Ed. note: This is the second in a four part series hosted in collaboration with The Ladies Almanack, a feature-length experimental narrative film written & directed by Daviel Shy, based on the novel of the same title by Djuna Barnes. The second post of the series is by actor, Brenna Kail.
It’s been said, “one generally takes Loy – or does not – as one takes a vow”. I believe she would find this most pleasing: the clarity within a simple statement that brings truth. I would describe Mina Loy as a truth seeker of sorts, not for her own satisfaction, but to pick up the lids of the world’s sleepy eyes. The tone of her poetry is so matter of fact, like “how could you be alive and not see this world around you?” As Loy in The Ladies Almanack, I say lines like “Oh come on!” and “You know it…” Lines that stay true to her disposition. Daviel says she wrote these lines for me, but I think they are an elixir that we all are drinking. All of these characters/humans are opening ideas that have worn a tight lid for so long.
Mina Loy wasn’t trying to make waves or ruffle feathers; she was being without effort. After all, this type of effort would be a waste. She could and would be no other. It was her nature, pure and simple, that created the disturbance she knew best. Mina used written words to sing her song. She belonged to a community, but I’m not so sure she really ever wanted to “belong”. When you have a vision, or a sense of responsibility which drives you, it’s difficult to see reasons for this type of need. Without effort, she attracted booming voices which exclaimed her convictions. She, herself, need not shout, when others did it so well.
However much I wasn’t looking for this doesn’t matter, because it found me. Already feeling like an outlier among these self-identified “artists,” could I cross over into a world which looked so different from mine? I honestly had made up mind beforehand that we wouldn’t mix. I spend my days following rules, while this group is redefining them. I’m so used to having to plead my case first, before I am able to be understood. What I didn’t know was that I was tired of this. I’m pushing and moving as well. I want to start from a mutual understanding. I had thought that this “pleading” was how I could make a difference. I realize now that communities are strong and forceful. Just being already there, together.
Filming in Paris awoke my desire to take support without judgement. When you forget this, it’s easy to box yourself in and become protective of your desires. Instead, doors opened, minds questioned, arms curled, intellect was exchanged, energy was respected, beauty was expanded, life became pure. My host Welela’s low lights, perpetually burning incense and purple sheets, became my home. I consumed, eagerly, the energy which showed me its face. The Ladies Almanack, Paris Edition, set the stage for me to evolve through these characters and humans. I rarely stumble upon unconditional support like this, outside of my family, who have set the bar high.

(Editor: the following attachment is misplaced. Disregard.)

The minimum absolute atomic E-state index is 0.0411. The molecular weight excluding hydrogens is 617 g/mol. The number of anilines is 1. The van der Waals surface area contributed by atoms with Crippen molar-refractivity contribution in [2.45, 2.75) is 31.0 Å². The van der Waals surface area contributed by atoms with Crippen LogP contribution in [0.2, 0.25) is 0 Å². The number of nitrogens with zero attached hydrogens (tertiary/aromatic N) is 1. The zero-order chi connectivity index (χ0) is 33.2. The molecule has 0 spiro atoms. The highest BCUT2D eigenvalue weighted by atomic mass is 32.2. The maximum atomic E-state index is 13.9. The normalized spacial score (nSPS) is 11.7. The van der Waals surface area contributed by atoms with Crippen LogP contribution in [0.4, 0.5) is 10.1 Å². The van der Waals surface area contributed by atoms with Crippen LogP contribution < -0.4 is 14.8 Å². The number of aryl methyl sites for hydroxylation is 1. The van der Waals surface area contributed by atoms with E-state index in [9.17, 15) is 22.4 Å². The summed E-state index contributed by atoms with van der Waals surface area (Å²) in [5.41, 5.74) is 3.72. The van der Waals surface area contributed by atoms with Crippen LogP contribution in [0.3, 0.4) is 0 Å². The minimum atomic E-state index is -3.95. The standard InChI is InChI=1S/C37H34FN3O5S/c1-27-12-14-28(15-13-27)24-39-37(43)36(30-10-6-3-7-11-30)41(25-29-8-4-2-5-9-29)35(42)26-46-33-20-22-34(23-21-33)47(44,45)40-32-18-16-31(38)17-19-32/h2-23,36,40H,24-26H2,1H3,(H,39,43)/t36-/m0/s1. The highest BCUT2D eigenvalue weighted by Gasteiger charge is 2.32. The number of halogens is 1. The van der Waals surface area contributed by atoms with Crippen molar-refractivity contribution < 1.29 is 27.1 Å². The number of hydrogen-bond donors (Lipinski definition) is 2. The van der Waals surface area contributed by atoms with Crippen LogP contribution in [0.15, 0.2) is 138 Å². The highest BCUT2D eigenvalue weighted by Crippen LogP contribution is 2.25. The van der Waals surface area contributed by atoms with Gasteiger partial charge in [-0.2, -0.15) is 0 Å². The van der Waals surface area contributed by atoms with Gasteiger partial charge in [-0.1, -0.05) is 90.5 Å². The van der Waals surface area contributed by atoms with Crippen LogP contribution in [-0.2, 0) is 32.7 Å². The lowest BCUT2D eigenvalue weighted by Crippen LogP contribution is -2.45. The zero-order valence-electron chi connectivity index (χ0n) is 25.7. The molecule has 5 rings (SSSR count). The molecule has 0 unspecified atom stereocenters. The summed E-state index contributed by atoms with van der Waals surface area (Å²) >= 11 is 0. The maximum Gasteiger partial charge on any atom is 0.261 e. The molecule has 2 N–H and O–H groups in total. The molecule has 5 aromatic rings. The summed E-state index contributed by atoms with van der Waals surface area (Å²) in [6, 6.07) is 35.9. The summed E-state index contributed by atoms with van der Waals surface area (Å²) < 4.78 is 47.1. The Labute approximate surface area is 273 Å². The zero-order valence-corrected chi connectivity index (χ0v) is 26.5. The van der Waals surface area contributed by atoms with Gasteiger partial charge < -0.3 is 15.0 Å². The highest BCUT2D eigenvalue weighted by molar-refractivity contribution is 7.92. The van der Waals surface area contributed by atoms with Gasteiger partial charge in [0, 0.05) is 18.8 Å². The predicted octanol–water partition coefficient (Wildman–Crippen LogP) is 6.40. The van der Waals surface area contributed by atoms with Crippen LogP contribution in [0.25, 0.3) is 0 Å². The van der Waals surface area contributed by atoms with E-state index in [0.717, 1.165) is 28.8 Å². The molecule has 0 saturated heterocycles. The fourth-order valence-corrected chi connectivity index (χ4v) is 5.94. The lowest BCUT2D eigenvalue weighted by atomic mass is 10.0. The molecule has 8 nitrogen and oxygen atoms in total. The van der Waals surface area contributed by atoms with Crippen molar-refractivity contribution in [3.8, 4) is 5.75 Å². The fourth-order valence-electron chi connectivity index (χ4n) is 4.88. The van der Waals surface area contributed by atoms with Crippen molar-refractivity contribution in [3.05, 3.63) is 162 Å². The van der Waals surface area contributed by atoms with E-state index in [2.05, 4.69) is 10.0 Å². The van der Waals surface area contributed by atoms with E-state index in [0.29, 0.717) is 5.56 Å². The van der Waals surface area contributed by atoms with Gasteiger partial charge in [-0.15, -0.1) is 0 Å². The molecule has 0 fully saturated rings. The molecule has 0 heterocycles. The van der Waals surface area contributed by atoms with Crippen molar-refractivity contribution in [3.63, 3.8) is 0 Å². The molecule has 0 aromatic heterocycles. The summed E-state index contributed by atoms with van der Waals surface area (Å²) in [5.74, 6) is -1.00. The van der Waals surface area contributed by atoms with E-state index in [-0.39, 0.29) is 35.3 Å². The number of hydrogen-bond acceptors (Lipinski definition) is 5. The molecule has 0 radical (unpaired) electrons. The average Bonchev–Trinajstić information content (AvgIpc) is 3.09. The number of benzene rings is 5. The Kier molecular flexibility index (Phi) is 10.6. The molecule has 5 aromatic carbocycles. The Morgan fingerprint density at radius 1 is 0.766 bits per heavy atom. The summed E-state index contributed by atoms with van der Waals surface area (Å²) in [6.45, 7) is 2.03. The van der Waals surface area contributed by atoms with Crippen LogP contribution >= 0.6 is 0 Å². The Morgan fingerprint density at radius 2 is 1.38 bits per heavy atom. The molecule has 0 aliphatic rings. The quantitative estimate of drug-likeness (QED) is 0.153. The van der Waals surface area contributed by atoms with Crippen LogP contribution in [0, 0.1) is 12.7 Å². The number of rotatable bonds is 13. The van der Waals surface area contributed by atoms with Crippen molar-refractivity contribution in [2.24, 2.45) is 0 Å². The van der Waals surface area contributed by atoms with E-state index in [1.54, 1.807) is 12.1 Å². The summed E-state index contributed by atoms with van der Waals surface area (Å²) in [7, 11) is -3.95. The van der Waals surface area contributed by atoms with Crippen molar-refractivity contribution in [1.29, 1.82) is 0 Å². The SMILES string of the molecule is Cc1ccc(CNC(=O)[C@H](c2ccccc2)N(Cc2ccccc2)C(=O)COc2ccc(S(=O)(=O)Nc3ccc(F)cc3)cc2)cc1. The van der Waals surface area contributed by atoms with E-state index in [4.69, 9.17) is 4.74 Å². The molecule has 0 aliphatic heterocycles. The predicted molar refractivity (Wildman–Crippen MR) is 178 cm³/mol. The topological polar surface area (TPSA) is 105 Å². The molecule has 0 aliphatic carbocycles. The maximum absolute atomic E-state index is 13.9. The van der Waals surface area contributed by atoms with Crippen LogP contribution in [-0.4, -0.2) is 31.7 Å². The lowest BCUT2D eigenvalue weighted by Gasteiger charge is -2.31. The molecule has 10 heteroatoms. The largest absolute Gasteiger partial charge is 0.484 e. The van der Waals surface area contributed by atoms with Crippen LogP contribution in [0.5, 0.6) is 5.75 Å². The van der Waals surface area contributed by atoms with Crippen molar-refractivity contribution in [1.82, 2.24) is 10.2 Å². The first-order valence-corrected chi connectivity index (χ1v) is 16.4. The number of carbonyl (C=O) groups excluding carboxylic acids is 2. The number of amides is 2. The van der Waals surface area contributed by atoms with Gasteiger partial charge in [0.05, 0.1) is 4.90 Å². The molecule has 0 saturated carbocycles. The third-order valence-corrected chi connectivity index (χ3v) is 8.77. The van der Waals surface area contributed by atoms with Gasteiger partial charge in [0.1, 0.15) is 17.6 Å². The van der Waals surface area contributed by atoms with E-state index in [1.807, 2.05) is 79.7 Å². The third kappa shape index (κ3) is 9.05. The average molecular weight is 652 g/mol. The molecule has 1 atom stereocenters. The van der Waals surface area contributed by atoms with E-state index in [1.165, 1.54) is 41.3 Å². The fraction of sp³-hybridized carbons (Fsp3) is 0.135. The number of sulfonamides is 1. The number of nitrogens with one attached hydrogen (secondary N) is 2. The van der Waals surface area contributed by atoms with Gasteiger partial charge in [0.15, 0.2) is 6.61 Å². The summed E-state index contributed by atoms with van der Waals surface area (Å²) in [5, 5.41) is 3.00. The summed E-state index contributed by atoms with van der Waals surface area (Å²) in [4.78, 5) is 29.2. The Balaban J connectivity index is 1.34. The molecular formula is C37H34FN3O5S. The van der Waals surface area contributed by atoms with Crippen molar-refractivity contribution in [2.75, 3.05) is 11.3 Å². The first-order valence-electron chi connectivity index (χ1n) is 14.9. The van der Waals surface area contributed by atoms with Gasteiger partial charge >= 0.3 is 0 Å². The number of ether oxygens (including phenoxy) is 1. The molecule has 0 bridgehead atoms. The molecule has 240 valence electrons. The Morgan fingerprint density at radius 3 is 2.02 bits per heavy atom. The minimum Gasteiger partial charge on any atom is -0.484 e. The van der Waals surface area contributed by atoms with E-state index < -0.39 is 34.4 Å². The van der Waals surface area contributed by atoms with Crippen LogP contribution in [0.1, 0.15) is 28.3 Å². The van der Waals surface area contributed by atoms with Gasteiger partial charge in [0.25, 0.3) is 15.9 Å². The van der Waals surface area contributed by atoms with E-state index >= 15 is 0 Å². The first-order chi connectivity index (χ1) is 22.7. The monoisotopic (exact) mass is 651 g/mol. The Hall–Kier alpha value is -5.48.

Am I representing this person? Am I this person? Is this Daviel’s made up version of this person? My mother asks me these questions and I’ve attempted numerous answers. Each time disagreeing with myself as the words leave my mouth. I look up at my mother and see a tight-lipped, nodding head. My answer was incomplete. Finally, one day I overheard Daviel answer these same questions and it turns out the answer is “yes”, to all.
What a relief.
It is a blend in which one could not do without the other. This may be a proper theme for The Ladies Almanack. I’m still figuring out how to blend these on film, though. It makes sense in my head, but we are still getting to know each other, Mina and I. I have learned that Mina needs me, and I need her, to make this relationship work. I wait with anticipation to see and feel us entwine during the upcoming shoots in Chicago. We all needed this and each other for so many crossed over reasons. When I think of Paris, I can still see the rainbow of energy bouncing among us.